You don’t need that comment!

Let’s talk about programming. Since you’re a Unity developer then most probably you had to do some programming, unless you use Playmaker or something similar. As a programmer you most probably want your code to be as readable as possible, because sooner or later you will have to work on it knowing why you’ve done something in a particular way. What is your method of making your code more readable? Do you use in-code comments? If yes, you’re doing it terribly wrong.

Why comments are bad

You may now think of me as of an idealist. Thinking of a world without conflicts, religion, etc. Well, it’s nothing like that. Every source code requires more or less comments, but in most cases, when you may want to write one, most probably there’s a better solution.

Why do I state that using comments is bad?

Comments can get quickly outdated

Consider this piece of code:

And let’s say someone will refactor it:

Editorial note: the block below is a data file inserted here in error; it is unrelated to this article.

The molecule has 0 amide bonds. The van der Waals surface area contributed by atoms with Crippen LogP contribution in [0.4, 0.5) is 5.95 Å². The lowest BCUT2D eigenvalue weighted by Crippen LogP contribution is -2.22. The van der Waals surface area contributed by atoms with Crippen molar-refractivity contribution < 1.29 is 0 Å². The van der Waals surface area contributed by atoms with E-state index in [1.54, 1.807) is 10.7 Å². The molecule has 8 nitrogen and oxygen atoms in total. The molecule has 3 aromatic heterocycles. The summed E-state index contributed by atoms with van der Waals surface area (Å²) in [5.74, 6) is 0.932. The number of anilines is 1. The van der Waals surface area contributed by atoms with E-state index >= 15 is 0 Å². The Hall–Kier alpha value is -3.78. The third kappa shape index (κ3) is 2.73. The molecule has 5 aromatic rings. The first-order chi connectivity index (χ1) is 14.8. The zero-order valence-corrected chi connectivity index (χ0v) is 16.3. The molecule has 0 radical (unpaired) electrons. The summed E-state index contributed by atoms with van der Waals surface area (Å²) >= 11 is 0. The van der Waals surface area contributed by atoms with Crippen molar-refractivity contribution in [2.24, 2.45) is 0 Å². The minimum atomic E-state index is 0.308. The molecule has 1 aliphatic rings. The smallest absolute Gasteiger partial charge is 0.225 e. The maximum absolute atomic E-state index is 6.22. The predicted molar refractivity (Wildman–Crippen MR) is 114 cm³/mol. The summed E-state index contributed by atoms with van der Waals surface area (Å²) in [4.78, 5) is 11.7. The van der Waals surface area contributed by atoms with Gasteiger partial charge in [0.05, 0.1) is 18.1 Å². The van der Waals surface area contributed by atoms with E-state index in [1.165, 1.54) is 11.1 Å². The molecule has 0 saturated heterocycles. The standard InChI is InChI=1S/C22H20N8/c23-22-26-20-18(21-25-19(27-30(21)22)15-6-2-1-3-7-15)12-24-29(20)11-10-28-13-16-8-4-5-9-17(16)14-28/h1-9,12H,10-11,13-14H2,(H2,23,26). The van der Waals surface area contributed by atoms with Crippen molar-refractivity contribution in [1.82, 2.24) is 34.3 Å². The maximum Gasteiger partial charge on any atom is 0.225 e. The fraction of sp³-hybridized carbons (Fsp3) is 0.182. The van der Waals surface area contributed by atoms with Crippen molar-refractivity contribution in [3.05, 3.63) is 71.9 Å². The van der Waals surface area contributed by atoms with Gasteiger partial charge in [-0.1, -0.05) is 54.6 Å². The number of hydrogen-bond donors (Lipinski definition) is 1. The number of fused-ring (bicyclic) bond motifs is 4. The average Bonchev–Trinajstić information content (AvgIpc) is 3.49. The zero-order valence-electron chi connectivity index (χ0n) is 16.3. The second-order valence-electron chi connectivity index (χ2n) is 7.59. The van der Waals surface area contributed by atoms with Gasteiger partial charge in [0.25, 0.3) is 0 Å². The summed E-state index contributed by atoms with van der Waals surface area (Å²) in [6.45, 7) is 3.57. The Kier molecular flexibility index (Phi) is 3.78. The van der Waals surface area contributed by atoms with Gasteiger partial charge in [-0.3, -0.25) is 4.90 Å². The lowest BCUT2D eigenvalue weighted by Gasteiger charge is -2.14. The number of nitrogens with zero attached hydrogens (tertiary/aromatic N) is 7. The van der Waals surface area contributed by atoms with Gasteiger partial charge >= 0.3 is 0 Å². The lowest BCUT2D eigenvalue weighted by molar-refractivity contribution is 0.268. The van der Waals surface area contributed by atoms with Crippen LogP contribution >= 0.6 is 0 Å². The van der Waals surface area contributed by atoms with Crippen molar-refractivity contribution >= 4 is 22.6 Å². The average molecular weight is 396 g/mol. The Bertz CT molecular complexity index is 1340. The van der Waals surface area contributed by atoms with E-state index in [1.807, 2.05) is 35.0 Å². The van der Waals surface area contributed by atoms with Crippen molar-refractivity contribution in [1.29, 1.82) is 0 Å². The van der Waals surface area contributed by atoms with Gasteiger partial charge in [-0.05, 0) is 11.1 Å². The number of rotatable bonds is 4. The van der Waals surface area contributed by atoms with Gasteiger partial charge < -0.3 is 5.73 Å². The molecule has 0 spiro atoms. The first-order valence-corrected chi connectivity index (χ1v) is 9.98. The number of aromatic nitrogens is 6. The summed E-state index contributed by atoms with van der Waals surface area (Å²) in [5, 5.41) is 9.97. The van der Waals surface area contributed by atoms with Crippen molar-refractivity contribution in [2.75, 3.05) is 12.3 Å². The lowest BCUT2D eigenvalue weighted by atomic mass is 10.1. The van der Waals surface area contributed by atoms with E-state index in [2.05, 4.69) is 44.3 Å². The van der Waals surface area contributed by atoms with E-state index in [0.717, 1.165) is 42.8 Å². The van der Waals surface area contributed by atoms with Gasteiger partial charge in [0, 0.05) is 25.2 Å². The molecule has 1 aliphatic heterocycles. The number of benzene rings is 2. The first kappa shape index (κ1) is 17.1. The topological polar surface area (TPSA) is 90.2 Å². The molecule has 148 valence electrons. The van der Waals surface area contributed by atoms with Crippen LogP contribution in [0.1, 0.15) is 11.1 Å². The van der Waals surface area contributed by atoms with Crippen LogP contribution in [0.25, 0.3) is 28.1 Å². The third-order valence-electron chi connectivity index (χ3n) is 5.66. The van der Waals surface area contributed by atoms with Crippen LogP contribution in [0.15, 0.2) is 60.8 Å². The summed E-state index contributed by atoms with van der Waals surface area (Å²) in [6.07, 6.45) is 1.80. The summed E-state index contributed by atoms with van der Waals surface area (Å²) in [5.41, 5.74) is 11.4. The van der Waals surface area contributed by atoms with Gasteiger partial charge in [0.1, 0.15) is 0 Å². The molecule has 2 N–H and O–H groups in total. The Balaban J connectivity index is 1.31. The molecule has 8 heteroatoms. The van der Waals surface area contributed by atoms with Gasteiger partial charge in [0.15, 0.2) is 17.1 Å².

The person who did the refactoring replaced 60 seconds with PlayTime field and then made it 120. It’s a common “mistake” to leave the comment. Even if the comment would be updated, anyone who will change the PlayTime value won’t be aware of a comment in Update() function that is now lying to us.

Comments need to be read along with the code

Isn’t this a purpose of comments existence? Well it actually it is, but if there’s a comment then it means that reader needs more time to get through the code because he or she needs to analyze code and all the comments. It’s not only the matter of how much there’s to read – code that needs a comment can be understood only when reader can get understanding of a comment – so there’s as twice as much things to analyze.